By having an efficient technical interview process, yes, you let good candidates go. Just as you do by only having certain target universities or requiring certain experience. But they don't give a fuck. They get 1000 applications a day. Hundreds of internal referrals. If they were to reject the ~100 candidates/week that get hired based off doing well in their technical interview and take the next 100, Google Engineering would be just as well off. Maybe better. (Harvard says the same thing about its incoming classes).

No technical interview will ever be perfect. But if you have a holistic process that is 50% based on past experience, and 50% based on being a top 10% performer in well-designed technical interviews (among other factors), that's usually good enough to take a bet on the candidate.

I interviewed w/ Google a couple of years back, didn't get hired. Interviewing is a two way street, and I won't BS if I don't know something. That said, had one interviewer who had 0 personality, 0 people skills, and didn't introduce himself. He asked one of the typical open ended questions, which was fine, we went through it a bit. At the end, he claimed there was actually a closed answer to the problem, wouldn't actual say what it was and just walked out. The two of the other few people I talked with were interesting and engaging. But it was seriously a mixed bag and didn't present a good face for Google.

Recruiter calls again a year or so after the fact. "You did well in your prior interview, but things didn't line up. Interested in coming back in?" Me - "The last impression left a pretty bad taste in my mouth. Not at this time."

Note - I was on internal referral as well as had apparently incredibly impressed the "phone screen" person (whatever that means). Of anywhere I have talked with, GOOG has been at the bottom of list in overall experience.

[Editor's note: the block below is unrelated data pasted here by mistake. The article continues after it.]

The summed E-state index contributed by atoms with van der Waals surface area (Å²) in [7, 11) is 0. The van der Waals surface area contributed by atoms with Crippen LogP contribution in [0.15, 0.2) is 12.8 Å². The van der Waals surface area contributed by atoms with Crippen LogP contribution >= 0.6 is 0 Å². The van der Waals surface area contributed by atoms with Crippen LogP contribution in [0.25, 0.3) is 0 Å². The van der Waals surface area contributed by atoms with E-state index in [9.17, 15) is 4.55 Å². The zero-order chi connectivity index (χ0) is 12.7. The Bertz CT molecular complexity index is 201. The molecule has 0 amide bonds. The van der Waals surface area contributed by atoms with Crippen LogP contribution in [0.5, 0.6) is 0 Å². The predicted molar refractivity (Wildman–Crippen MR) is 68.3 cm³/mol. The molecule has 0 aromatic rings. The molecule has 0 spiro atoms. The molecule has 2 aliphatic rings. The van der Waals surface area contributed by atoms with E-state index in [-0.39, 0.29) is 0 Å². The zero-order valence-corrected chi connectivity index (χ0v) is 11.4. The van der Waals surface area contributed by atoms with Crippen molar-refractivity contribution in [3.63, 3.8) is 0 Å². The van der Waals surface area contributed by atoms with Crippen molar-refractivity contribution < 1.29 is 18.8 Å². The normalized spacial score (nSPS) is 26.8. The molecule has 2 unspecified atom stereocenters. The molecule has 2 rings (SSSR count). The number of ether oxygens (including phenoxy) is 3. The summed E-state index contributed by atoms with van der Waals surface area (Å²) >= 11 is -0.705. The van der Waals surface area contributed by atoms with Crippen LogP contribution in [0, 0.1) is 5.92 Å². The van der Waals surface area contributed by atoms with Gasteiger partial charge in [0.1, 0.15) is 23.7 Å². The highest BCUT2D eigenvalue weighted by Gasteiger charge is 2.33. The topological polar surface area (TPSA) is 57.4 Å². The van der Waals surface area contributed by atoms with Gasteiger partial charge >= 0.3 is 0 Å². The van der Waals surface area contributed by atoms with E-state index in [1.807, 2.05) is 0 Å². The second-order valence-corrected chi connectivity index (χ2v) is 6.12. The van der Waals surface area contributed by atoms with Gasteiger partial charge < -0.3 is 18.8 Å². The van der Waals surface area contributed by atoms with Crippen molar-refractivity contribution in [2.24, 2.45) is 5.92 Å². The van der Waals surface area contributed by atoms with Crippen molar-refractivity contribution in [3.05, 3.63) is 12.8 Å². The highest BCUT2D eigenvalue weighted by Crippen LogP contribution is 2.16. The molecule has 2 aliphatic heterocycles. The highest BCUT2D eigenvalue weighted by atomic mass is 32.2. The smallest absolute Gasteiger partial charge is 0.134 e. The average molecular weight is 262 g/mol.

Given that google has recently publicly denounced their own hiring methodology (that they've been using for years), I wouldn't use them as a shining example.

Also consider the fact that most companies are not google and don't have the same unlimited streams of top candidates coming in the door (is that even true for google any longer ?). A smaller operation (ie. the typical hn population) needs to work much harder to avoid false negatives. One way of doing that is to optimize the hiring process to allow a good candidate to shine vs the Google way of putting the candidate through endless abuse (I know what I speak of).

I think Google's hiring is less about finding a few good engineers and more about collecting impressive specimens of humanity for a dream team. They're playing a different game than most, and that's their prerogative.

In reality nobody gives a shit about the false negatives. If you want to make a statistical argument you have to base it on the false positives. It looks like there is no such thing as a "false positive" in Google. They've been hiring puzzle-solvers and phone-dictation-coders for 10 years, only to suddenly turn around and say "puzzles are not a good predictor for success, nevermind we used it for 10 years, still no false positives".

I doubt Google's false positives are better than anybody else's.

Good companies should care about their false negative rate, as if they're smart they will realise that unlike Harvard their pool of potential candidates does not completely refresh each year. As you yourself exemplify, Google are now seeing many candidates who have applied before. While there are more than enough fresh bright young people growing up each year to fill Harvard's interviewing pipeline with first-time-candidates, there clearly aren't enough new top-rate computer scientists (who are interested in working for Google) coming into the field each year to fill Google's interviewing pipeline with only first time applicants.

And if you are reliant on the false negatives coming back, and not being put off by the process, to keep your pipeline full of high-quality candidates, surely that has to be a risky approach longer-term. As Google loses its fast-growing-exciting-upstart reputation, and competition for engineers gets tougher, -- it's gradually going to get harder and harder to convince the best of the false negatives to come back into the process again.